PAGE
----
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One of 300 lakes found among the rolling grasslands and open fields of Michigan's Southwest tourism region, Wall Lake is a private residential lake. Located in Barry County, the lake is within 40 miles of Kalamazoo to the southwest and Battle Creek to the southeast, 65 miles to Grand Rapids in the northwest and Lansing to the northeast. Rural scenery, varied attractions and welcoming communities make Wall Lake the perfect escape from city life.
Created during the last glacial age, Wall Lake may have been named for a wall-like feature that stood just below the water line. Many stories exist as to the mysterious origin of the wall but it was concluded that it was a glacial feature and removed as a hazard in 1963. Wall Lake is a natural freshwater lake with an average depth of 12.3 feet and maximum depth of 35 feet.
Broken by Beechwood Point, a peninsula protruding into the center of the lake, the five-mile shoreline holds 320 homes. Approximately fifty percent of the homes are year-round residences that provide a nice combination of vacation rentals and real estate properties. No matter the length of your visit, a stay at Wall Lake gives you a true sense of belonging. Well-established residences with hillside landscaping and beautifully manicured lawns reflect a sense of pride taken by Wall Lake's long-standing community of friends and neighbors. The Greater Wall Lake Association successfully monitors quality of life both in, and around, Wall Lake. The Wall Lake Yacht Club has been welcoming members since 1953 and the "Wall Lake Ladies of the Lake" meet once a month "to promote a sense of camaraderie as neighbors around Wall Lake."
Access to 571 acres of sparkling lake water is limited to Wall Lake residents. On a warm summer day you will find friends enjoying boating, canoeing and kayaking, tubing, swimming and fishing. Species found in Wall Lake include bass, bluegill, perch, walleye, and crappie. When the lake freezes over and snow starts to fall, activities turn to ice fishing, cross-country skiing and snowmobiling.
Family-friendly attractions are within easy driving distance of Wall Lake and the nearby communities of Delton and Cloverdale. Lakes with public access include Crooked Lake, Fine Lake, Long Lake and Pine Lake. All have hard-surface ramps and restrooms except Pine Lake, which has a gravel ramp. Like Wall Lake, these are residential lakes, so do check for restrictions and regulations before launching your boats.
Located on Barlow Lake, Bowens Mills lies 25 miles northwest of Wall Lake. A Michigan Historical Site, this restored mill has seen milling operations come and go since the late 1830s. Now this living history museum is open by appointment May through August. From the second weekend in September to the end of October, the mill's cider presses come alive for the "It's Cider Time Festivals."
Charlton Park Village Museum and Recreation Area, 20 miles northeast of Wall Lake, is built upon lands once used by Pottawatomi tribes. Today, the land is occupied by 25 restored buildings housing artifacts that depict rural Michigan life during the late 19th and early 20th century. The grounds are open daily from Memorial Day through Labor Day. A surrounding 298-acre recreation area includes river and lake access, shelters, paved boat ramp and beaches, so come prepared for picnics, swimming and fishing.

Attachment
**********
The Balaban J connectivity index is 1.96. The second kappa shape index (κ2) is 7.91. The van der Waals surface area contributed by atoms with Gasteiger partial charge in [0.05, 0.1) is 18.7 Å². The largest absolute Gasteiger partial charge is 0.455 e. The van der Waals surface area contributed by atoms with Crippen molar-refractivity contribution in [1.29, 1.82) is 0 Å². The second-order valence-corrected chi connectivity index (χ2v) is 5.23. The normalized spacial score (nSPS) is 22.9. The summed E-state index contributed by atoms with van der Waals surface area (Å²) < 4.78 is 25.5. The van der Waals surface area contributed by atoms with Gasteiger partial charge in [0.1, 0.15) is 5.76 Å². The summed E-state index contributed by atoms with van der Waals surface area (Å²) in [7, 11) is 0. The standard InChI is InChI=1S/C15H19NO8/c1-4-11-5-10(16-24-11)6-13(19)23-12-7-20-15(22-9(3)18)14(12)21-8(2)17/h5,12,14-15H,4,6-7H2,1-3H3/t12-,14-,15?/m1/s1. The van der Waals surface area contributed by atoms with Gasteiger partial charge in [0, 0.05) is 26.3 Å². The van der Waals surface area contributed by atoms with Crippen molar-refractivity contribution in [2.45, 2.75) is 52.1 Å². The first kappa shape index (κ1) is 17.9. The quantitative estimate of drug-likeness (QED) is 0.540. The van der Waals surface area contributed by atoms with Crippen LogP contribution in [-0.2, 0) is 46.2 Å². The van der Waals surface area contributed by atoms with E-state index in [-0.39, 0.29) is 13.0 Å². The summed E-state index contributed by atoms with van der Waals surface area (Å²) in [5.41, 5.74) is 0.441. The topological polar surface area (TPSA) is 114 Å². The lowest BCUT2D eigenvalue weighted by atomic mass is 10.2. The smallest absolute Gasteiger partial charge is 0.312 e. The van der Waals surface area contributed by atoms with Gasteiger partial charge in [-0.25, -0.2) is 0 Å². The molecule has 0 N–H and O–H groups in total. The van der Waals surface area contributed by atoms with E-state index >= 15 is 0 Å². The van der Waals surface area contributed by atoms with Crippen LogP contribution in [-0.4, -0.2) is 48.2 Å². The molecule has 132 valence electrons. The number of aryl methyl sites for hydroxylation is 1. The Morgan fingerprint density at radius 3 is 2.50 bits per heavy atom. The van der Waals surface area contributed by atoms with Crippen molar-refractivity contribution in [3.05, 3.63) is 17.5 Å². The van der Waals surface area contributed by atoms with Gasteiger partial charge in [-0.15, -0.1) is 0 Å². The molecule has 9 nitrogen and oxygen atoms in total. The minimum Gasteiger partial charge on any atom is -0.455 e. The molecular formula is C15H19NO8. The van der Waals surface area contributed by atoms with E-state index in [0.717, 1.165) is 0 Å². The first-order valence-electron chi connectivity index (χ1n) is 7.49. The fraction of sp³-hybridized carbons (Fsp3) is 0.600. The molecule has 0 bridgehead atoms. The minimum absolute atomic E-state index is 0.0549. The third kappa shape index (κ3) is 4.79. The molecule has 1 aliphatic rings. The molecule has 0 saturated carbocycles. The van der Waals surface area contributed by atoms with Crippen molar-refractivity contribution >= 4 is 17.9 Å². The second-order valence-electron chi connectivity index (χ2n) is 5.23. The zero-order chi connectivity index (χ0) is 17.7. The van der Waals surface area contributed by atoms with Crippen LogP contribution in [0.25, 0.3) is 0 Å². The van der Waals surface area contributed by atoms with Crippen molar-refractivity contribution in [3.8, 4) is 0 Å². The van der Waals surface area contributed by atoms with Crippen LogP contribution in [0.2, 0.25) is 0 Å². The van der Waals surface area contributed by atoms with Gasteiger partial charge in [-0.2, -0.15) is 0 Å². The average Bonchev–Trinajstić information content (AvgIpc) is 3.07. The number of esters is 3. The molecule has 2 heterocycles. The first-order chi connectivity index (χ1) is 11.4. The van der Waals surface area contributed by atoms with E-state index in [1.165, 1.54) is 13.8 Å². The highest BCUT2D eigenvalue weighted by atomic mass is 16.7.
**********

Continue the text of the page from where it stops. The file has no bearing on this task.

Less than 10 miles northeast of Wall Lake, Pierce Cedar Creek Institute, a 661-acre environmental education center, has over seven miles of trails open for hiking, skiing, snowshoeing and observing wildlife. Ten miles north of Wall Lake you will find Robert and Mildred Otis Sanctuary and Barry State Game Area. These protected lands offer more hiking trails and canoe launches for bird and wildlife watching.
When you leave the quiet community of Wall Lake to explore wide open spaces, drive ten miles north to Yankee Springs Recreation Area. Nine lakes are located within this 5,200-acre park. A modern campground at Gun Lake provides a boat launch, electrical service and modern restrooms. Two rustic campgrounds are available, one on Deep Lake and one set within the park for equestrian campers. Thirty miles of hiking trails, 12 miles of mountain-bike trails, and nine miles of horseback trails are open to cross-country skiing in the winter. Fishing, hunting, wildlife watching and swimming are among the activities. Picnic shelters, playgrounds, two public beaches and two "universally accessible fishing piers" are available for family fun.
Located between Kalamazoo and Battle Creek, and 20 miles southeast of Wall Lake, Fort Custer Recreation Area offers a rustic and modern campground. Originally a World War II military training center, the state now maintains 25 miles of trails open to hiking, cross-county skiing, dog sledding, horseback riding and mountain biking.
Celebrations of rural life surround Wall Lake. Farm festivals, harvest festivals, county fairs and Christmas celebrations are seasonal reminders of all that is good about life on Wall Lake. Whether you find a home just for summer fun, or stay to watch the prairies turn from green grass to sparkling snowfields, a piece of your heart will always be tied to the community of Wall Lake.
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